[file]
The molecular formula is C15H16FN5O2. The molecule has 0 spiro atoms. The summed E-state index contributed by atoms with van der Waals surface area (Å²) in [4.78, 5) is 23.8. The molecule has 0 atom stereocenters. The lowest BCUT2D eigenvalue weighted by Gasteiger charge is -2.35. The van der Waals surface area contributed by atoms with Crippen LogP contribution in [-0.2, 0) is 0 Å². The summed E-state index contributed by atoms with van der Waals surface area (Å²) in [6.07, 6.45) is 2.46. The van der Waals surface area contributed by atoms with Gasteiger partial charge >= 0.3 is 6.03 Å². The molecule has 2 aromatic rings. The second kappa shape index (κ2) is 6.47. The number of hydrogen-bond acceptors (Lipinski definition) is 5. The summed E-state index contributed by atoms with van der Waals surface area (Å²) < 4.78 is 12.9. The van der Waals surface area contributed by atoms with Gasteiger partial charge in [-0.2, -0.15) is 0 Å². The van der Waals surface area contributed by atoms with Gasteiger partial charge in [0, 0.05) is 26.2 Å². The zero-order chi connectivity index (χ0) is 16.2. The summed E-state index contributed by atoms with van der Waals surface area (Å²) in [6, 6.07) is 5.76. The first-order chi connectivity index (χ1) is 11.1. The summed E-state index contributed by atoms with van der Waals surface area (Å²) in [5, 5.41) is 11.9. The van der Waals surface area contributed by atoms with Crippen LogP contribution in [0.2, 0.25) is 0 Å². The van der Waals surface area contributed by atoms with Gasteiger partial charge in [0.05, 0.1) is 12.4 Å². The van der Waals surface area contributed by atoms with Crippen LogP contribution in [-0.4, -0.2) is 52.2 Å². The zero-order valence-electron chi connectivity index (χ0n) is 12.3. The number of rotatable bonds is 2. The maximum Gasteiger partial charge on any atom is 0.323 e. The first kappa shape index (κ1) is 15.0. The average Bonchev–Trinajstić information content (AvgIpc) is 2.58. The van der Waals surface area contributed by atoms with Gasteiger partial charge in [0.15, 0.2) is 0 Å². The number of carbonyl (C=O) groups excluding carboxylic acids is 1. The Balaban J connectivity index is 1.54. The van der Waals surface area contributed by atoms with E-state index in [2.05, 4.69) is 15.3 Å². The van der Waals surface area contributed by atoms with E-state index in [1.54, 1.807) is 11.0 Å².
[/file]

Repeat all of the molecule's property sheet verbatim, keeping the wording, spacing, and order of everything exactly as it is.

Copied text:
The molecular formula is C15H16FN5O2. The molecule has 0 spiro atoms. The summed E-state index contributed by atoms with van der Waals surface area (Å²) in [4.78, 5) is 23.8. The molecule has 0 atom stereocenters. The lowest BCUT2D eigenvalue weighted by Gasteiger charge is -2.35. The van der Waals surface area contributed by atoms with Crippen LogP contribution in [-0.2, 0) is 0 Å². The summed E-state index contributed by atoms with van der Waals surface area (Å²) in [6.07, 6.45) is 2.46. The van der Waals surface area contributed by atoms with Gasteiger partial charge >= 0.3 is 6.03 Å². The molecule has 2 aromatic rings. The second kappa shape index (κ2) is 6.47. The number of hydrogen-bond acceptors (Lipinski definition) is 5. The summed E-state index contributed by atoms with van der Waals surface area (Å²) < 4.78 is 12.9. The van der Waals surface area contributed by atoms with Gasteiger partial charge in [-0.2, -0.15) is 0 Å². The van der Waals surface area contributed by atoms with Gasteiger partial charge in [0, 0.05) is 26.2 Å². The zero-order chi connectivity index (χ0) is 16.2. The summed E-state index contributed by atoms with van der Waals surface area (Å²) in [6, 6.07) is 5.76. The first-order chi connectivity index (χ1) is 11.1. The summed E-state index contributed by atoms with van der Waals surface area (Å²) in [5, 5.41) is 11.9. The van der Waals surface area contributed by atoms with Crippen LogP contribution in [0.2, 0.25) is 0 Å². The van der Waals surface area contributed by atoms with Gasteiger partial charge in [0.05, 0.1) is 12.4 Å². The van der Waals surface area contributed by atoms with Crippen LogP contribution in [-0.4, -0.2) is 52.2 Å². The zero-order valence-electron chi connectivity index (χ0n) is 12.3. The number of rotatable bonds is 2. The maximum Gasteiger partial charge on any atom is 0.323 e. The first kappa shape index (κ1) is 15.0. The average Bonchev–Trinajstić information content (AvgIpc) is 2.58. The van der Waals surface area contributed by atoms with Gasteiger partial charge in [0.15, 0.2) is 0 Å². The number of carbonyl (C=O) groups excluding carboxylic acids is 1. The Balaban J connectivity index is 1.54. The van der Waals surface area contributed by atoms with E-state index in [2.05, 4.69) is 15.3 Å². The van der Waals surface area contributed by atoms with E-state index in [1.54, 1.807) is 11.0 Å².